National Bolshevik Party[edit]

Members of the Russian National Bolshevik Party in 2006
The National-Bolshevik double-headed eagle by Dugin[28]

The current National Bolshevik Party (NBP) was founded in 1992 as the National Bolshevik Front, an amalgamation of six minor groups.[29] The party has always been led by Eduard Limonov. Limonov and Dugin sought to unite far-left and far-right radicals on the same platform,[30] with Dugin viewing national-bolsheviks as a point between communist and fascists, and forced to act in the peripheries of each group.[citation needed] The group's early policies and actions show some alignment and sympathy with radical nationalist groups, albeit while still holding to the tenets of a form of Marxism that Dugin defined as "Marx minus Feuerbach, i. e. minus evolutionism and sometimes appearing inertial humanism", but a split occurred in the 2000s which changed this to an extent. This led to the party moving further left in Russia's political spectrum, and led to members of the party denouncing Dugin and his group as fascists.[31] Dugin subsequently developed close ties to the Kremlin and served as an adviser to senior Russian official Sergey Naryshkin.[32][33]

Initially critical of Vladimir Putin, Limonov at first somewhat liberalized the NBP and joined forces with leftist and liberal groups in Garry Kasparov's United Civil Front to fight Putin.[34] However, he later expressed support of Putin following the outbreak of the Russo-Ukrainian War.[35][36][37]

In other countries[edit]

The Franco-Belgian Parti Communautaire National-Européen shares National Bolshevism's desire for the creation of a united Europe as well as many of the NBP's economic ideas. French political figure Christian Bouchet has also been influenced by the idea.[38]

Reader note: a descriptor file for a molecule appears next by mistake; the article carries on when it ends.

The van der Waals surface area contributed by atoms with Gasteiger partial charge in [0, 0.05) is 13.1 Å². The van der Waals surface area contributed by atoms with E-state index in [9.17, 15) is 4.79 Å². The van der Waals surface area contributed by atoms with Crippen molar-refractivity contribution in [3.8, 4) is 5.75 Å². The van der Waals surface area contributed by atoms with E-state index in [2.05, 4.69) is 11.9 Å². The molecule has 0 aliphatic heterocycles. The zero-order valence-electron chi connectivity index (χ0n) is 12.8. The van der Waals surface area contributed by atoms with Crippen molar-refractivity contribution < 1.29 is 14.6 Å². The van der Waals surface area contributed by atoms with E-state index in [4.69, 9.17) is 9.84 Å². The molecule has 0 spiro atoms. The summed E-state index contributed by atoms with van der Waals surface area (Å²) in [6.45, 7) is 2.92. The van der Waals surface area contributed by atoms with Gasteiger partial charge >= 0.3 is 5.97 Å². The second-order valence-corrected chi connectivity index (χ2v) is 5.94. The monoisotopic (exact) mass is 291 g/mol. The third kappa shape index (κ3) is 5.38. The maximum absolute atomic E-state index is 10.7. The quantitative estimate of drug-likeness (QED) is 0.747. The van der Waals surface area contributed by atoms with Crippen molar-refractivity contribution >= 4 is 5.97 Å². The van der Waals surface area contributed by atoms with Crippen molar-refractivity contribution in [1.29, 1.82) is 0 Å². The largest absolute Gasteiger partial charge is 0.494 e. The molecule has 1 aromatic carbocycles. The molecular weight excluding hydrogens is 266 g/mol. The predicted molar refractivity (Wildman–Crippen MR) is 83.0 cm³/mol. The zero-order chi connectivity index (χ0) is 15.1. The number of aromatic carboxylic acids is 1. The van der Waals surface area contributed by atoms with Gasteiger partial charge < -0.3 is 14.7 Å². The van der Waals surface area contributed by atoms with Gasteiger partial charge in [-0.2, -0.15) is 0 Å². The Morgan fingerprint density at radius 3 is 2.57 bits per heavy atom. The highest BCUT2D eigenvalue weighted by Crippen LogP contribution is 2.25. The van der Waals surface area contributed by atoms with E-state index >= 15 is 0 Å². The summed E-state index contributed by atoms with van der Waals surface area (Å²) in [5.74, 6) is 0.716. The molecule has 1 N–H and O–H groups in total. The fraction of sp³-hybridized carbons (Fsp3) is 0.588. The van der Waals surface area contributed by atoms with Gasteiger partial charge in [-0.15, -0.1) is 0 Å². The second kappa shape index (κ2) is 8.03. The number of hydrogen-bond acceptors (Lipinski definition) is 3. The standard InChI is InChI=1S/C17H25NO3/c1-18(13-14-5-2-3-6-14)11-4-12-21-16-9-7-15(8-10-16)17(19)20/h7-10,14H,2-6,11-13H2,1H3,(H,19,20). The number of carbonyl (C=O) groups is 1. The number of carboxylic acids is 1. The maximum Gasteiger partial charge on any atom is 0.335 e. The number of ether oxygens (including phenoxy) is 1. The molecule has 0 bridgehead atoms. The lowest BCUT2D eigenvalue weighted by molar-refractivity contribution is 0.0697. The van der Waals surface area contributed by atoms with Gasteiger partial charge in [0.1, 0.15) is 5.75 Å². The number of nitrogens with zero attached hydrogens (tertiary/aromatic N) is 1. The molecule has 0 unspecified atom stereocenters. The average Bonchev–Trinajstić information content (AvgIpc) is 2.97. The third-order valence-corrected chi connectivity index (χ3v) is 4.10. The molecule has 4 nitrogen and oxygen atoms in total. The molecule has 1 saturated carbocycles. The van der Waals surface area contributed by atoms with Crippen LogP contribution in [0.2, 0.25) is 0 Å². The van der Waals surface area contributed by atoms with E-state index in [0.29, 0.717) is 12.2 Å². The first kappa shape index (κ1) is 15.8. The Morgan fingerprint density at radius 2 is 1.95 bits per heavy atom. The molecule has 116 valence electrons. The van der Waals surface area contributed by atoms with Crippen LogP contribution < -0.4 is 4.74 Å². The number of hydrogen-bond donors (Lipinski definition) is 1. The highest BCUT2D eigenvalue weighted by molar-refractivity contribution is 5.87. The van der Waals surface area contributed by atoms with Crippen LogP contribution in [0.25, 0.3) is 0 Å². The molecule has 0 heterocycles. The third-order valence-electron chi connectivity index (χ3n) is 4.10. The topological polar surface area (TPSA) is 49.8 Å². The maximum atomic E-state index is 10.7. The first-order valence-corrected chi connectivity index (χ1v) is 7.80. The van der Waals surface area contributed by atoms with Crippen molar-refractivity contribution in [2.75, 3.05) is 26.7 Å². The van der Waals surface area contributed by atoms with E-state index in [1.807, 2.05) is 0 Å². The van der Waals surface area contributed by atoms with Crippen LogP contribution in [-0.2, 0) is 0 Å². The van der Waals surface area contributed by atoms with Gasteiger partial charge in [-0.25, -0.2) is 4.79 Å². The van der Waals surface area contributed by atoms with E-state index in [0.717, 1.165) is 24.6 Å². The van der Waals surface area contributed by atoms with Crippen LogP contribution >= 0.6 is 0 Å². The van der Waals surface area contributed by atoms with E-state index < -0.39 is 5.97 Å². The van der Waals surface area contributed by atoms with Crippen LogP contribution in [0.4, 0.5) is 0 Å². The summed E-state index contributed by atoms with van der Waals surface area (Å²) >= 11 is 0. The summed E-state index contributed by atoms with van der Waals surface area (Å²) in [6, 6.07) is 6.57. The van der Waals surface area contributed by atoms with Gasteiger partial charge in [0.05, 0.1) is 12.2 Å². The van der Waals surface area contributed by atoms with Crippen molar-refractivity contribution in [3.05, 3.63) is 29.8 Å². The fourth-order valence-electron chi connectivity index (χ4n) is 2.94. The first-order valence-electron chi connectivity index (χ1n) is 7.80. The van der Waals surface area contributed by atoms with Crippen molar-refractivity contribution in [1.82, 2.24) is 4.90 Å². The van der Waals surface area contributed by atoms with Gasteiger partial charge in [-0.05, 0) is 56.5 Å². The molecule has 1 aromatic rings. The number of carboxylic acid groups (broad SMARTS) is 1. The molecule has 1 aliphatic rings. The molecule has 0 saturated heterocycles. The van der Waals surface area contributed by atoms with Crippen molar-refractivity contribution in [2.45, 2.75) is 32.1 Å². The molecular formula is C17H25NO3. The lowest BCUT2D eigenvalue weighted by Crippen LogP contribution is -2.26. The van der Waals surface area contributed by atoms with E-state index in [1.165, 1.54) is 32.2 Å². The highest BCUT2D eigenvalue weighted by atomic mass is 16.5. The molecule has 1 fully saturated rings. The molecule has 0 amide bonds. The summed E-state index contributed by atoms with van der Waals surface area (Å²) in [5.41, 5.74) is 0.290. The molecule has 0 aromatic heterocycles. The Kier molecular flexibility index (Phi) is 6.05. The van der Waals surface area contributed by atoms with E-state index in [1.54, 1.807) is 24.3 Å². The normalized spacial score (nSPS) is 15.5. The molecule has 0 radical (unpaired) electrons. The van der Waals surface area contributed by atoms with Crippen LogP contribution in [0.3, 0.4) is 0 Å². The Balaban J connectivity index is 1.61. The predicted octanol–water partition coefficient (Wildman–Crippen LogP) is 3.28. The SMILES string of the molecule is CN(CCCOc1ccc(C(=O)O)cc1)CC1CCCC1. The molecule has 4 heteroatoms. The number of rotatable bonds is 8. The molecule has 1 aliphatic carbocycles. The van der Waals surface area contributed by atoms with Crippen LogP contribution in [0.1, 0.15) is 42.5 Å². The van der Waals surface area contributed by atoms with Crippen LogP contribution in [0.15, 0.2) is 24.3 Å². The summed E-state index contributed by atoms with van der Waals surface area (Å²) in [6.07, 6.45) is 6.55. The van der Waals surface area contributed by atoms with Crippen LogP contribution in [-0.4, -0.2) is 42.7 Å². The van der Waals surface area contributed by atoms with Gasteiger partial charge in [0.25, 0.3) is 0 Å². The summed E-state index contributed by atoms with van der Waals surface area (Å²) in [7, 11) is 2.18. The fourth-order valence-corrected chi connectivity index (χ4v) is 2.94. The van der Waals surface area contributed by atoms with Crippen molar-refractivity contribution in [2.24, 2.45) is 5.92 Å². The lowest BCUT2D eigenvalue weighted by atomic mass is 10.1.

In 1944, Indian nationalist leader Subhas Chandra Bose called for "a synthesis between National Socialism and communism" to take root in India.[39]

That same year, the new leadership of the Israeli paramilitary organization Lehi declared its support for National Bolshevism, a break from the group's fascist outlook under its previous leader Avraham Stern. [40]

Some have described the Serbian Radical Party, the Bulgarian Attack party, the Slovenian National Party, the Macedonian Levica (The Left) party and the Greater Romania Party as "National Bolshevik" for blending much of their respective countries' far-right rhetoric with traditional left-wing stances such as socialised economies, anti-imperialism and defense of historical communist rule.[citation needed] The Serbian Radical Party in particular has given support to leaders such as Muammar Gaddafi,[41] Saddam Hussein[42] and current Venezuelan President Nicolas Maduro.[43] The Greater Romania Party on the other hand was founded by Corneliu Vadim Tudor, described as the "Court Poet of Nicolae Ceaușescu",[44] and has been seen as a continuation of the latter's ideology with a right-wing veneer.